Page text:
From the Epistle of “The Teacher” to Diognetus,V-VI, (2-3 century)
For the Christians are distinguished from other men neither by country, nor language, nor the customs which they observe. For they neither inhabit cities of their own, nor employ a peculiar form of speech, nor lead a life which is marked out by any singularity. The course of conduct which they follow has not been devised by any speculation or deliberation of the inquisitive; nor do they, like some, proclaim themselves the advocates of any merely human doctrines.
But, inhabiting Greek as well as barbarian cities, according as the lot of each of them has determined, and following the customs of the natives in respect to clothing, food, and the rest of their ordinary conduct, they display to us their wonderful and confessedly striking method of life.
They dwell in their own countries, but simply as sojourners. As citizens, they share in all things with others, and yet endure all things as if foreigners. Every foreign land is to them as their native country, and every land of their birth as a land of strangers. They marry, as do all others; they beget children; but they do not destroy their offspring. They have a common table, but not a common bed. They are in the flesh, but they do not live after the flesh. They pass their days on earth, but they are citizens of heaven.
They obey the prescribed laws, and at the same time surpass the laws by their lives. They love all people, and are persecuted by all. They are unknown and condemned; they are put to death, and restored to life. They are poor, yet make many rich; they lack all things, and yet abound in all; they are dishonored, and yet in their very dishonor are glorified. They are evil spoken of, and yet are justified; they are reviled, and bless; they are insulted, and repay the insult with honor; they do good, yet are punished as evil-doers. When punished, they rejoice as if quickened into life; they are assailed by the Jews as foreigners, and are persecuted by the Greeks; yet those who hate them are unable to assign any reason for their hatred.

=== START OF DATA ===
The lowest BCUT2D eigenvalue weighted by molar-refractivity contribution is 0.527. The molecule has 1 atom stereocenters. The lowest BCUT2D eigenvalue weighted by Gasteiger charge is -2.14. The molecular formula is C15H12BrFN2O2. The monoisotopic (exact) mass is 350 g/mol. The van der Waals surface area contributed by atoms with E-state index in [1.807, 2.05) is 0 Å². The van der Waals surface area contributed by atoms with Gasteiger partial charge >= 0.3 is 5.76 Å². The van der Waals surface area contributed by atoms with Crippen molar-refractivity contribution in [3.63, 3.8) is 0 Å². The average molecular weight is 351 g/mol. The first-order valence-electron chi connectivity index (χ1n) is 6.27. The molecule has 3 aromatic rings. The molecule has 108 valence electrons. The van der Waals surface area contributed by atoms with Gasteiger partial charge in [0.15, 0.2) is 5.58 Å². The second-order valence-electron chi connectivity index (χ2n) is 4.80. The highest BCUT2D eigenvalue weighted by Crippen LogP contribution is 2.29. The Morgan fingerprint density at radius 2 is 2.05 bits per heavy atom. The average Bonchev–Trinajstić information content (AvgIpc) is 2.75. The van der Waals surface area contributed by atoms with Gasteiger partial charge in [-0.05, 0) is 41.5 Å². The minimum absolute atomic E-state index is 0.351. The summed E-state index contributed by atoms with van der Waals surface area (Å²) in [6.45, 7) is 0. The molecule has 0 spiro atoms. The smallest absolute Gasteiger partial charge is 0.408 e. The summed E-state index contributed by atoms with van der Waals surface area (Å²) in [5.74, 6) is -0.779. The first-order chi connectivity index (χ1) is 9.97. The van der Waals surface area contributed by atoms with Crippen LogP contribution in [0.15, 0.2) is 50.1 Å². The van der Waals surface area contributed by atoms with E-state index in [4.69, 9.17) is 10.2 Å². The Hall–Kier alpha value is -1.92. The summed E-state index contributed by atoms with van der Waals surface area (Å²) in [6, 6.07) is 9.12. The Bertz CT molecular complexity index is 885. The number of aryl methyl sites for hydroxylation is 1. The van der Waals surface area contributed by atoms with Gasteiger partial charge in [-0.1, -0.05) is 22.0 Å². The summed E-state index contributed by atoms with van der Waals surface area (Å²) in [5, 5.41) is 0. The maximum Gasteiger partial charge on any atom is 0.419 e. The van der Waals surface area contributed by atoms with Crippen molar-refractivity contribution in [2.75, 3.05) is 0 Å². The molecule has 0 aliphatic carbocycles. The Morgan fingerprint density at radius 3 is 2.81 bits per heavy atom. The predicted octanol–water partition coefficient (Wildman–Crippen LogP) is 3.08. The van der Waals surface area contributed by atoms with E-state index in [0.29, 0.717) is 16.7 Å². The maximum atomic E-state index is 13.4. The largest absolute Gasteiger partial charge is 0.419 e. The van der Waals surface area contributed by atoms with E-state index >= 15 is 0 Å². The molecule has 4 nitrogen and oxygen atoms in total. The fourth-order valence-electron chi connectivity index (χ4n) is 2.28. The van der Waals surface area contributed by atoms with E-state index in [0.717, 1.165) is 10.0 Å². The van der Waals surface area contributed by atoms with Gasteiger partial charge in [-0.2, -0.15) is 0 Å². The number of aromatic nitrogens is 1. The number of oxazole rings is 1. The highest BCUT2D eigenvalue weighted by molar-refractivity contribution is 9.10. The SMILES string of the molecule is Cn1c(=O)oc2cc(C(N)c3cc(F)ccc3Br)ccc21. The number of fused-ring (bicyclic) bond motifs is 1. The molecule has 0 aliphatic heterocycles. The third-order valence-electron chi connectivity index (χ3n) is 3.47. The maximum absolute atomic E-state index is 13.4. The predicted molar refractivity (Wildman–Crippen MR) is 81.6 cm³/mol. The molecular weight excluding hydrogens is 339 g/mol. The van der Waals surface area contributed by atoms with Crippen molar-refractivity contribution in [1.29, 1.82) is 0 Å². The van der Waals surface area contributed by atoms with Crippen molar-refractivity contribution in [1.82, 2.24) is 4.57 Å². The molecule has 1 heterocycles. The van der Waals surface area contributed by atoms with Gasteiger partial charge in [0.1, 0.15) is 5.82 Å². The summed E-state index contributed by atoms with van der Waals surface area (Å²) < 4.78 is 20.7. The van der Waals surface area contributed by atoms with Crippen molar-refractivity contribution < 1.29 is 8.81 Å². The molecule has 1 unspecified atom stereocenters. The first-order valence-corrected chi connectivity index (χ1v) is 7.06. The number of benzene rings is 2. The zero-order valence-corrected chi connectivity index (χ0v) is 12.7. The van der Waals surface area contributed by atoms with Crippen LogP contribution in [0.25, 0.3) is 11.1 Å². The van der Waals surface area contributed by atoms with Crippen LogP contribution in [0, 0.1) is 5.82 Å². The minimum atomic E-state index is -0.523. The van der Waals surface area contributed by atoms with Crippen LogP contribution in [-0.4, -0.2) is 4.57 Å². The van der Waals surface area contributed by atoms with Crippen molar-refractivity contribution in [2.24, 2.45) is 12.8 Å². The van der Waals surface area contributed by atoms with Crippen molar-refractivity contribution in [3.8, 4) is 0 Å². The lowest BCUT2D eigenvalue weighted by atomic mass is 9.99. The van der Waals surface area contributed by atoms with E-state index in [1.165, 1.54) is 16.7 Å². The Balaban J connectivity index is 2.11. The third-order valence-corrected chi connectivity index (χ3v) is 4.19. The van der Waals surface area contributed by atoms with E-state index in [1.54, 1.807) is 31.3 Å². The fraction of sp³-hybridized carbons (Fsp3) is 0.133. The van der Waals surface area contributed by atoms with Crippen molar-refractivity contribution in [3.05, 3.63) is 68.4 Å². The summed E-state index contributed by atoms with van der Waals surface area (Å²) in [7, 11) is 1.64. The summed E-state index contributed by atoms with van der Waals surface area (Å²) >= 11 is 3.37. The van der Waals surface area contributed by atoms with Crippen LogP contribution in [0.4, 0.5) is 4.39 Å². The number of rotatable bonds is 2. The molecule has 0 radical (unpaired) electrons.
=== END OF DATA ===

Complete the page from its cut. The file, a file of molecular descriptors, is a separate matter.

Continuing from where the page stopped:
To sum up all in one word — what the soul is in the body, that are Christians in the world. The soul is dispersed through all the members of the body, and Christians are scattered through all the cities of the world. The soul dwells in the body, yet is not of the body; and Christians dwell in the world, yet are not of the world. The invisible soul is guarded by the visible body, and Christians are known indeed to be in the world, but their godliness remains invisible.
The flesh hates the soul, and wars against it, though itself suffering no injury, because it is prevented from enjoying pleasures; the world also hates the Christians, though in nowise injured, because they reject pleasures. The soul loves the flesh that hates it, and loves also the members; Christians likewise love those that hate them…The immortal soul dwells in a mortal tabernacle; and Christians dwell as sojourners in corruptible bodies, looking for an incorruptible dwelling in the heavens. The soul, when but ill-provided with food and drink, becomes better; in like manner, the Christians, though subjected day by day to punishment, increase the more in number.
The Epistle to Diognetus is an anonymous early Christian apologetic text that contrasts the Christian faith with Jewish and pagan beliefs, and sets out a vision for the Church’s place in a hostile world. It survived to the modern era in a single fourteenth century manuscript, and was long thought to be the work of Justin Martyr, though scholars now believe it to be somewhat later. The text has been lightly altered for modern readers.